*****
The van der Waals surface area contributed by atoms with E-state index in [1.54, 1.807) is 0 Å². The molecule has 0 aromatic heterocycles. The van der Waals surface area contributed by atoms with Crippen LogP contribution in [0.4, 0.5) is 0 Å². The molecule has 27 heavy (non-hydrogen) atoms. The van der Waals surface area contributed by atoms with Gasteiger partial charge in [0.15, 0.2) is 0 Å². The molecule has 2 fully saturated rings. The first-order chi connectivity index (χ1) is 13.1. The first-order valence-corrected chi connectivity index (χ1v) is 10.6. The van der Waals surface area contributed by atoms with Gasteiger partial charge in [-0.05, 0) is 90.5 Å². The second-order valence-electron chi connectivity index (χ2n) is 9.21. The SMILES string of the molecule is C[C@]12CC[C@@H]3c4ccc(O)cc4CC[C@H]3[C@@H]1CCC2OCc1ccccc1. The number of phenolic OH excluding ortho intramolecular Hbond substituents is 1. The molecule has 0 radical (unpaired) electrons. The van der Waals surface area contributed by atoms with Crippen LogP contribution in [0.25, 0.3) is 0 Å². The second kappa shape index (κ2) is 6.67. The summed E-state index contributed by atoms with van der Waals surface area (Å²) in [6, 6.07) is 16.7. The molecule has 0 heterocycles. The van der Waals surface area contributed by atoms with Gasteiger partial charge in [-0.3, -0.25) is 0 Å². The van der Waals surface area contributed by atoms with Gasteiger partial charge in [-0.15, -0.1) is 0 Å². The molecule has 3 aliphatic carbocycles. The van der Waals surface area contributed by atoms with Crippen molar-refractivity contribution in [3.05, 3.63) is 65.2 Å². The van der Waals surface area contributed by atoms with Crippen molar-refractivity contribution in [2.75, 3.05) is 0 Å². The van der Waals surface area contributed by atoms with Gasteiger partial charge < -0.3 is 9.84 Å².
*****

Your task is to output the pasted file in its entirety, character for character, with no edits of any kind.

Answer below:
The van der Waals surface area contributed by atoms with E-state index in [1.54, 1.807) is 0 Å². The molecule has 0 aromatic heterocycles. The van der Waals surface area contributed by atoms with Crippen LogP contribution in [0.4, 0.5) is 0 Å². The molecule has 27 heavy (non-hydrogen) atoms. The van der Waals surface area contributed by atoms with Gasteiger partial charge in [0.15, 0.2) is 0 Å². The molecule has 2 fully saturated rings. The first-order chi connectivity index (χ1) is 13.1. The first-order valence-corrected chi connectivity index (χ1v) is 10.6. The van der Waals surface area contributed by atoms with Gasteiger partial charge in [-0.05, 0) is 90.5 Å². The second-order valence-electron chi connectivity index (χ2n) is 9.21. The SMILES string of the molecule is C[C@]12CC[C@@H]3c4ccc(O)cc4CC[C@H]3[C@@H]1CCC2OCc1ccccc1. The number of phenolic OH excluding ortho intramolecular Hbond substituents is 1. The molecule has 0 radical (unpaired) electrons. The van der Waals surface area contributed by atoms with Crippen LogP contribution in [0.25, 0.3) is 0 Å². The second kappa shape index (κ2) is 6.67. The summed E-state index contributed by atoms with van der Waals surface area (Å²) in [6, 6.07) is 16.7. The molecule has 0 heterocycles. The van der Waals surface area contributed by atoms with Gasteiger partial charge in [-0.3, -0.25) is 0 Å². The van der Waals surface area contributed by atoms with Gasteiger partial charge in [-0.15, -0.1) is 0 Å². The molecule has 3 aliphatic carbocycles. The van der Waals surface area contributed by atoms with Crippen molar-refractivity contribution in [3.05, 3.63) is 65.2 Å². The van der Waals surface area contributed by atoms with Crippen molar-refractivity contribution in [2.75, 3.05) is 0 Å². The van der Waals surface area contributed by atoms with Gasteiger partial charge < -0.3 is 9.84 Å².